A vocabulary is the body of words used in a particular language.

learn more… | top users | synonyms

4
votes
2answers
786 views

What are the names for geometric arrangements like 'quincunx'?

A quincunx is a geometric pattern consisting of five points arranged in a cross: This seems like a very specific name derived from the Latin root for five (quin). Are there other geometric ...
0
votes
2answers
158 views

Difference between “testified” and “stated” in a legal context

If you're working in a law firm, do the words "testified" and "stated" have two different meanings? For example, The witness testified that... The witness stated that... And is it acceptable ...
2
votes
2answers
35k views

A word to describe having good command of the English language? [closed]

Is there a word to describe having good command of the English language? The kind of word that could be listed as an attribute?
3
votes
3answers
359 views

Generic time range word

I am looking for a word that can replace idioms like daily or monthly, but has the same meaning, and it's generic. By example, if I want to describe my pocket money, I can say I have a daily amount, ...
0
votes
1answer
201 views

Cromogenism, Chromudgeonism?

In one of the commentary tracks for Hellsing Ultimate OVA, English dub director Tallison Jaffe boasts using a few rare words now and then, so the fans have something to look for in their dictionaries. ...
4
votes
3answers
480 views

How to formally state that parents have not raised their children well

I'm writing an article about the family and how it can change a person's life in the future. I need a word that tells the readers about a family in which the parents have not been good enough to ...
0
votes
1answer
2k views

“Learn” vs. “study” difference [duplicate]

Possible Duplicate: Is there any subtle difference between “to study” and “to learn”? What is the difference between "to learn" and "to study"? Can you study without ...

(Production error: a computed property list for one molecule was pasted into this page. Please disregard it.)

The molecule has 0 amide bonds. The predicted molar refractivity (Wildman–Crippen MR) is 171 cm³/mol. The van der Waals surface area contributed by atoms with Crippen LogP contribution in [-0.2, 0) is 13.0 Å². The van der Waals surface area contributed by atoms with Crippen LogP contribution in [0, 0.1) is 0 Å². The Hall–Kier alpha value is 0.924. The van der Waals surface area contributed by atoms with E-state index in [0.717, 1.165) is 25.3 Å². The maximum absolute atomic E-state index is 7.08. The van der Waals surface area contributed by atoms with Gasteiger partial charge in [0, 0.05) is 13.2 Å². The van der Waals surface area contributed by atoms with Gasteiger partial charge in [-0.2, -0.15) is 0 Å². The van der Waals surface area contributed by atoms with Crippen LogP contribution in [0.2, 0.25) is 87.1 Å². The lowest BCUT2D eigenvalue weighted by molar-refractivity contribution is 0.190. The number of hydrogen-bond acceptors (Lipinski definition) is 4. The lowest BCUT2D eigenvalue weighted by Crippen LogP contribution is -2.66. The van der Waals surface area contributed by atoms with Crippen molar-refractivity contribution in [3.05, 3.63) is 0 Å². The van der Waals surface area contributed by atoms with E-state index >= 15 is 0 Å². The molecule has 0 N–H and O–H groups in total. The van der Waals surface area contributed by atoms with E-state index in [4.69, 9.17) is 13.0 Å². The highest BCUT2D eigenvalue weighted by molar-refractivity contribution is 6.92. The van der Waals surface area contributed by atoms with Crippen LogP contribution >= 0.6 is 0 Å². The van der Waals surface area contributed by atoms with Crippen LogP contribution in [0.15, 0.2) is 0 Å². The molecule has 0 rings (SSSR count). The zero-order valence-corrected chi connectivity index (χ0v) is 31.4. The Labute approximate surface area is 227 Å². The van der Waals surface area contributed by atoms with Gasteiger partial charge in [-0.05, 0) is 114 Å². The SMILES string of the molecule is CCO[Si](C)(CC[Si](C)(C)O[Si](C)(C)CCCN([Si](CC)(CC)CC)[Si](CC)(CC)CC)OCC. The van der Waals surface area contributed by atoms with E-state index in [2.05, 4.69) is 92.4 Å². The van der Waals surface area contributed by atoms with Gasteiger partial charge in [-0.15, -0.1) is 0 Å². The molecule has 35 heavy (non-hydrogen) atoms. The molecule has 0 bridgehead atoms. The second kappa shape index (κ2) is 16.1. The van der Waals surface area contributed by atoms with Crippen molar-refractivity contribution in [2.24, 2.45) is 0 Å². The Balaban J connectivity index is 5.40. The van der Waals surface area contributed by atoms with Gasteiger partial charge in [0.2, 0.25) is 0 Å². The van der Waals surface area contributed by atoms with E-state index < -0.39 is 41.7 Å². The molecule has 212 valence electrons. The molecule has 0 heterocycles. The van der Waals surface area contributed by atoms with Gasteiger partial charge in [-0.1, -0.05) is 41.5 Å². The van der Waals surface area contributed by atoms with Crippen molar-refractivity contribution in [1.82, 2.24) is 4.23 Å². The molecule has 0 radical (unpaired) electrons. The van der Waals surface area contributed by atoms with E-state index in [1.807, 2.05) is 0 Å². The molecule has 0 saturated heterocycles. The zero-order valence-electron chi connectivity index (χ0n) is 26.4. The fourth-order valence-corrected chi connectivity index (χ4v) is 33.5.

36
votes
6answers
4k views

Is “the girls are want to gossip” correct?

Is this the correct use and placement of want? The girls in the office are want to gossip. Does anyone have a reference citing this use?
2
votes
6answers
931 views

Simple word/ slang for “Re-share a content”

I need a simple(commonly used/known) word or short slang(2 words max.) which means to re-share a piece of information with your network of friends. Something just like "Share" on social networks. ...
2
votes
3answers
217 views

A word for “modify/delete/change a newspaper article” [closed]

a word for " a person/politician asking to review/modify a newspaper article before it is published"
0
votes
1answer
2k views

Can't understand the meaning of “facile” in these example [closed]

I found the meaning of facile is easy, getting something without effort. http://sentence.yourdictionary.com/facile I have read those sentences. But can't understand it clearly. I'm trying to ...
2
votes
2answers
105 views

Alternative to “accessible”

In the context of a technical manual, engineers use the word "accessible" to indicate that a piece of hardware should have "easy access" for repair, maintenance, and other modifications. What would ...
0
votes
2answers
3k views

What is a song played at the end of a movie called?

At the end of some movies, there is a song to be played. Is there any word to call these songs? As an example "My Heart Will Go On" from Celine Dion at the of Titanic.
7
votes
1answer
4k views

Why did 'verboten' come into use when we already have 'forbidden'?

Why did 'verboten' come into use when English already has a perfectly good word, 'forbidden', that means exactly the same thing but is much more widely understood? Is there a subtle difference that I ...
4
votes
2answers
1k views

pleat vs crease

What is the difference between words pleat and crease in the meaning of a fold in a piece of cloth?
13
votes
6answers
18k views

“peak” vs “summit”

According to the dictionary: peak — the pointed top of a mountain; a mountain with a pointed top summit — the highest point of something, especially the top of a mountain In the picture of the “...
5
votes
9answers
2k views

Word to describe “concealing” positive emotions, in fear of being perceived as irrational